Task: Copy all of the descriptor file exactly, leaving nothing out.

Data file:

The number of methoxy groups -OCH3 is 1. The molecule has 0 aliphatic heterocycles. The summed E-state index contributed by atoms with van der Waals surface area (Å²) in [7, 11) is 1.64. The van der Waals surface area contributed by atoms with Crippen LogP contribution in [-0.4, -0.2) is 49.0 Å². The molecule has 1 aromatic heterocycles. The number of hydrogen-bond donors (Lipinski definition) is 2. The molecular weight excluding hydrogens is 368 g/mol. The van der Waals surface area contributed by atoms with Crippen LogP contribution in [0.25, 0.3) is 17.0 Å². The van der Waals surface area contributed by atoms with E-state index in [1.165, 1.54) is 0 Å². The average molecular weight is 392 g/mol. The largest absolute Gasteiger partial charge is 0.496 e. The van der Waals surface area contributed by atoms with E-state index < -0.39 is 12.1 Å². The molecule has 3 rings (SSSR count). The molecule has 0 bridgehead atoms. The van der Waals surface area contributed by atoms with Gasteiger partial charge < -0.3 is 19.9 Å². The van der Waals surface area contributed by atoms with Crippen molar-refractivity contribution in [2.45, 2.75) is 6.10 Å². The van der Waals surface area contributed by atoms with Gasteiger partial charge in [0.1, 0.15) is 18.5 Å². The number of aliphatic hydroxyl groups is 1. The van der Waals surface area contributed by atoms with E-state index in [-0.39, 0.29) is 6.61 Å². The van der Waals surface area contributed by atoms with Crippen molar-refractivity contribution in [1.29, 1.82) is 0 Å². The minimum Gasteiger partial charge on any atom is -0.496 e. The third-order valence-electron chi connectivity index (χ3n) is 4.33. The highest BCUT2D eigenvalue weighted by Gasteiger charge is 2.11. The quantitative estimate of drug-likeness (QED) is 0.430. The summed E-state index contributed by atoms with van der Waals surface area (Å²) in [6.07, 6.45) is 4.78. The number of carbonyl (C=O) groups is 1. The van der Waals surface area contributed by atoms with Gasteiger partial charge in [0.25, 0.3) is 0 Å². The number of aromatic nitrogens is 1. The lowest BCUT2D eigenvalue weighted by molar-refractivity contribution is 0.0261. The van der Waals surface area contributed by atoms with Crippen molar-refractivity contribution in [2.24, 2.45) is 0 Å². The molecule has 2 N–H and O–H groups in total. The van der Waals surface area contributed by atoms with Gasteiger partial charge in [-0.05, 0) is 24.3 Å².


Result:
The number of methoxy groups -OCH3 is 1. The molecule has 0 aliphatic heterocycles. The summed E-state index contributed by atoms with van der Waals surface area (Å²) in [7, 11) is 1.64. The van der Waals surface area contributed by atoms with Crippen LogP contribution in [-0.4, -0.2) is 49.0 Å². The molecule has 1 aromatic heterocycles. The number of hydrogen-bond donors (Lipinski definition) is 2. The molecular weight excluding hydrogens is 368 g/mol. The van der Waals surface area contributed by atoms with Crippen LogP contribution in [0.25, 0.3) is 17.0 Å². The van der Waals surface area contributed by atoms with E-state index in [1.165, 1.54) is 0 Å². The average molecular weight is 392 g/mol. The largest absolute Gasteiger partial charge is 0.496 e. The van der Waals surface area contributed by atoms with E-state index < -0.39 is 12.1 Å². The molecule has 3 rings (SSSR count). The molecule has 0 bridgehead atoms. The van der Waals surface area contributed by atoms with Gasteiger partial charge < -0.3 is 19.9 Å². The van der Waals surface area contributed by atoms with Crippen molar-refractivity contribution in [2.45, 2.75) is 6.10 Å². The van der Waals surface area contributed by atoms with Gasteiger partial charge in [0.1, 0.15) is 18.5 Å². The number of aliphatic hydroxyl groups is 1. The van der Waals surface area contributed by atoms with E-state index in [-0.39, 0.29) is 6.61 Å². The van der Waals surface area contributed by atoms with Crippen molar-refractivity contribution in [1.29, 1.82) is 0 Å². The minimum Gasteiger partial charge on any atom is -0.496 e. The third-order valence-electron chi connectivity index (χ3n) is 4.33. The highest BCUT2D eigenvalue weighted by Gasteiger charge is 2.11. The quantitative estimate of drug-likeness (QED) is 0.430. The summed E-state index contributed by atoms with van der Waals surface area (Å²) in [6.07, 6.45) is 4.78. The number of carbonyl (C=O) groups is 1. The van der Waals surface area contributed by atoms with Gasteiger partial charge in [0.25, 0.3) is 0 Å². The number of aromatic nitrogens is 1. The lowest BCUT2D eigenvalue weighted by molar-refractivity contribution is 0.0261. The van der Waals surface area contributed by atoms with Crippen molar-refractivity contribution in [2.24, 2.45) is 0 Å². The molecule has 2 N–H and O–H groups in total. The van der Waals surface area contributed by atoms with Gasteiger partial charge in [-0.05, 0) is 24.3 Å².